Plastic treaty essential for Tuvalu as it fights an uphill battle with plastic waste. “We’ve done all we can nationally, we now need global cooperation.”

Of the 26 square kilometers of landmass that make up the Pacific Island of Tuvalu, 11 acres are taken up by their dumpsite. The space occupied by the dumpsite will continue to grow until a solution has been found.

Overpopulated with growing plastic waste, Tuvalu has attempted to remove and manage the plastic waste generated from plastic beverage bottles which are shredded by the Waste Department.

For Tuvalu, a legally binding instrument to address the plastic pollution crisis cannot come soon enough.

“We are already facing a lot of environmental challenges, and now we have this growing pile of plastics that we don’t have the facilities or the ability to cope with,” said Moe Saitala Paulo, of Tuvalu.

“We have made significant contributions and efforts to manage plastic waste as it’s taking over our dump sites – we ourselves have undertaken a lot of work to address this issue.  However, despite all our efforts, it feels like we are constantly struggling uphill.  We need a global Plastics Treaty to help tackle this challenge as we’ve done a lot that we can at the national level.”

From 29 May – 2 June 2023, the second session of the Intergovernmental Negotiating Committee to develop an international legally binding instrument on plastic pollution, including in the marine environment (INC-2) is taking place in Paris, France.

With several initiatives underway nationally to reduce plastic waste, Tuvalu is one of 12 Pacific Islands engaging in the negotiations helping to amplify a One Pacific Voice for a Plastics Treaty reflective of our island needs.

At the national level, Tuvalu has a buy-back scheme for used PET plastic bottles at 5 cents per bottle. Unfortunately, the initiative is only applied to plastic beverage bottles, with the hope to extend it to other used PET plastic bottles.  The Tuvalu Department of Waste coordinates the initiative which collects and then shreds the PET plastic bottles to minimise storage hazards. 

It is aimed that the shredded plastic will be sold to potential buyers which Tuvalu are now in the process of exploring.

But even when this happens, more may be needed.

“Potential buyers purchasing the shredded plastic bottles from us is not enough,” said Saitala Paulo.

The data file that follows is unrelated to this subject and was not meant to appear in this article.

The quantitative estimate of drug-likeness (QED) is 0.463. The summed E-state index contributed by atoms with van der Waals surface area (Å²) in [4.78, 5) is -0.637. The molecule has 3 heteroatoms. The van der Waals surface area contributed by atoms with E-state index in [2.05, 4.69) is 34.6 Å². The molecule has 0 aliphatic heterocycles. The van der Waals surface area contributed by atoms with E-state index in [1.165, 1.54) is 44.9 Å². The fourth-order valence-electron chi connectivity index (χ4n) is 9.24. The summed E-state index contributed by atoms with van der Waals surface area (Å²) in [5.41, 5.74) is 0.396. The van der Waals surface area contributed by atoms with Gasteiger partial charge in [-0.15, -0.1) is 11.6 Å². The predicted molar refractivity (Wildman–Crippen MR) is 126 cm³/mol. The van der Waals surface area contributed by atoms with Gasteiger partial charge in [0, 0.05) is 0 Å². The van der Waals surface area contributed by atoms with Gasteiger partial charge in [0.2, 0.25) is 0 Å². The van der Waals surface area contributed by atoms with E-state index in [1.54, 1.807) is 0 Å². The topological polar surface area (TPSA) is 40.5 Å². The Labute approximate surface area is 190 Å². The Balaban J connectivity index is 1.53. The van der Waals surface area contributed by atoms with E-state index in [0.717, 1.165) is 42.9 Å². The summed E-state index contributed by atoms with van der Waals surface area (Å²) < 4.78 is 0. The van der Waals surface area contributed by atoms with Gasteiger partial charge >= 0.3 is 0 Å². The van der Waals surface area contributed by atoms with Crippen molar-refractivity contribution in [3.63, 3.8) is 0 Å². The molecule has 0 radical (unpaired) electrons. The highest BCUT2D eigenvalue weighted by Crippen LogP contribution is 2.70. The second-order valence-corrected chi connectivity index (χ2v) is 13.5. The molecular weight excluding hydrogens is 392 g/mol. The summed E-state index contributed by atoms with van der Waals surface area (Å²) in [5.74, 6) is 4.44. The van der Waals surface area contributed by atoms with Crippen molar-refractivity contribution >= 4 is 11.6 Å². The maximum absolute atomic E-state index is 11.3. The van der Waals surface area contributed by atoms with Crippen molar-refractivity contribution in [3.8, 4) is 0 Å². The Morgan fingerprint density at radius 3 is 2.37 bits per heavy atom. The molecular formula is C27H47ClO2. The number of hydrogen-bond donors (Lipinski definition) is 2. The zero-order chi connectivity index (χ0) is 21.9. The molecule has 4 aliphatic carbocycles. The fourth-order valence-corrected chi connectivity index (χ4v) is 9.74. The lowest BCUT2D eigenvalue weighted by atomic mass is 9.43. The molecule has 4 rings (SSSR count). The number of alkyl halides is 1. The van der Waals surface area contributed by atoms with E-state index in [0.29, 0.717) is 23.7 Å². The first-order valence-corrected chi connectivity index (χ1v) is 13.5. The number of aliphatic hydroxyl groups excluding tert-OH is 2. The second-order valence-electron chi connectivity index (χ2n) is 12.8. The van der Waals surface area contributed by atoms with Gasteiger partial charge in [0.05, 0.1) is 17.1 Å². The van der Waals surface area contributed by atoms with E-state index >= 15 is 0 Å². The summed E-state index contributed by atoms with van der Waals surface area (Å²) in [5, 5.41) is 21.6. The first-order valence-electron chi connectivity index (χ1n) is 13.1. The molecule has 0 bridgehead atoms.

“We still need to expand this shredding initiative to other plastic bottles and not just beverages, we may need to seek more than one potential buyer and this work underway now is just for Funafuti.  We still have outer islands that are also facing dramatically growing plastic bottle waste.  This problem is just too large for us to cope with on our own.”

Tuvalu is also proactive in what can be imported when it comes to single-use plastics.  Nine different types of single-use plastics were banned in 2020 which include shopping bags, plastic water bottles and beverage bottles less than 1.5 litres, plastic water pouches and bags used to produce ice-blocks, straws, plastic and polystyrene plates, cups and takeaway containers, cutlery, cling film glad wrap, plastic sheets used for spreading on dining tables and plastic flags.

Yet to address the plastic waste, more must be done in this area also with the Government of Tuvalu now considering plastic food packaging.

“We still need to ensure that national consultations must be done before we explore our options, but we’re in a catch-22.  If we continue to import food with plastic packaging our limited landmass will be overwhelmed with waste, unfortunately, due to limited land availability to grow and farm basic food items, importation is vital,” said Saitala Paulo.

“Tuvalu has a population of around 11,000 with more than half of our population on the main island of Funafuti.  We are extremely worried about this plastic crisis and have hope for a new Plastics Treaty to help us.  We’ve done all we can nationally, we now need global cooperation.”

This story was written by Nanette, originally published at SPREP on 30 May 2023.

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